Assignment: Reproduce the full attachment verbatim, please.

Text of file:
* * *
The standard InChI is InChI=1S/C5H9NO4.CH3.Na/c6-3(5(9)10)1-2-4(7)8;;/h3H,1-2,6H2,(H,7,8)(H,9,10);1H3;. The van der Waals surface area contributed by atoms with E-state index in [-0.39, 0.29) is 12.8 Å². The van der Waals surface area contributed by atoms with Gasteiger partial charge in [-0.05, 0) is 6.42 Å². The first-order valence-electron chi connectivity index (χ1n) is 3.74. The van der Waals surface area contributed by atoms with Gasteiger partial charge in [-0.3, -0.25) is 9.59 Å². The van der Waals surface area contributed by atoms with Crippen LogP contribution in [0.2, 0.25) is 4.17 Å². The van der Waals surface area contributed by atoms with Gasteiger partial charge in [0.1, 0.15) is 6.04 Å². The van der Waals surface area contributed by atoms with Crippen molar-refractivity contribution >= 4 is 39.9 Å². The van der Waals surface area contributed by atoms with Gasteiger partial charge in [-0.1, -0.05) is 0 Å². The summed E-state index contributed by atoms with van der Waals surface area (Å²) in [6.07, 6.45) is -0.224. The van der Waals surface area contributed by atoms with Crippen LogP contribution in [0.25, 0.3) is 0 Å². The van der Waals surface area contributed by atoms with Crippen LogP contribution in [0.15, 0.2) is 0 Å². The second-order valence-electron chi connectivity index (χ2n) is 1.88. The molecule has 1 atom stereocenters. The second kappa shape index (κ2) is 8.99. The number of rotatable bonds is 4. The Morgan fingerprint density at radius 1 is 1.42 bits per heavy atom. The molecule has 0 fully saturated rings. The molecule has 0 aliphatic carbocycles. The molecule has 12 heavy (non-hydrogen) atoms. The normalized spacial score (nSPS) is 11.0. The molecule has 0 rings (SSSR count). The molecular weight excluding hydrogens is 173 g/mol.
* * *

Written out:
The standard InChI is InChI=1S/C5H9NO4.CH3.Na/c6-3(5(9)10)1-2-4(7)8;;/h3H,1-2,6H2,(H,7,8)(H,9,10);1H3;. The van der Waals surface area contributed by atoms with E-state index in [-0.39, 0.29) is 12.8 Å². The van der Waals surface area contributed by atoms with Gasteiger partial charge in [-0.05, 0) is 6.42 Å². The first-order valence-electron chi connectivity index (χ1n) is 3.74. The van der Waals surface area contributed by atoms with Gasteiger partial charge in [-0.3, -0.25) is 9.59 Å². The van der Waals surface area contributed by atoms with Crippen LogP contribution in [0.2, 0.25) is 4.17 Å². The van der Waals surface area contributed by atoms with Gasteiger partial charge in [0.1, 0.15) is 6.04 Å². The van der Waals surface area contributed by atoms with Crippen molar-refractivity contribution >= 4 is 39.9 Å². The van der Waals surface area contributed by atoms with Gasteiger partial charge in [-0.1, -0.05) is 0 Å². The summed E-state index contributed by atoms with van der Waals surface area (Å²) in [6.07, 6.45) is -0.224. The van der Waals surface area contributed by atoms with Crippen LogP contribution in [0.25, 0.3) is 0 Å². The van der Waals surface area contributed by atoms with Crippen LogP contribution in [0.15, 0.2) is 0 Å². The second-order valence-electron chi connectivity index (χ2n) is 1.88. The molecule has 1 atom stereocenters. The second kappa shape index (κ2) is 8.99. The number of rotatable bonds is 4. The Morgan fingerprint density at radius 1 is 1.42 bits per heavy atom. The molecule has 0 fully saturated rings. The molecule has 0 aliphatic carbocycles. The molecule has 12 heavy (non-hydrogen) atoms. The normalized spacial score (nSPS) is 11.0. The molecule has 0 rings (SSSR count). The molecular weight excluding hydrogens is 173 g/mol.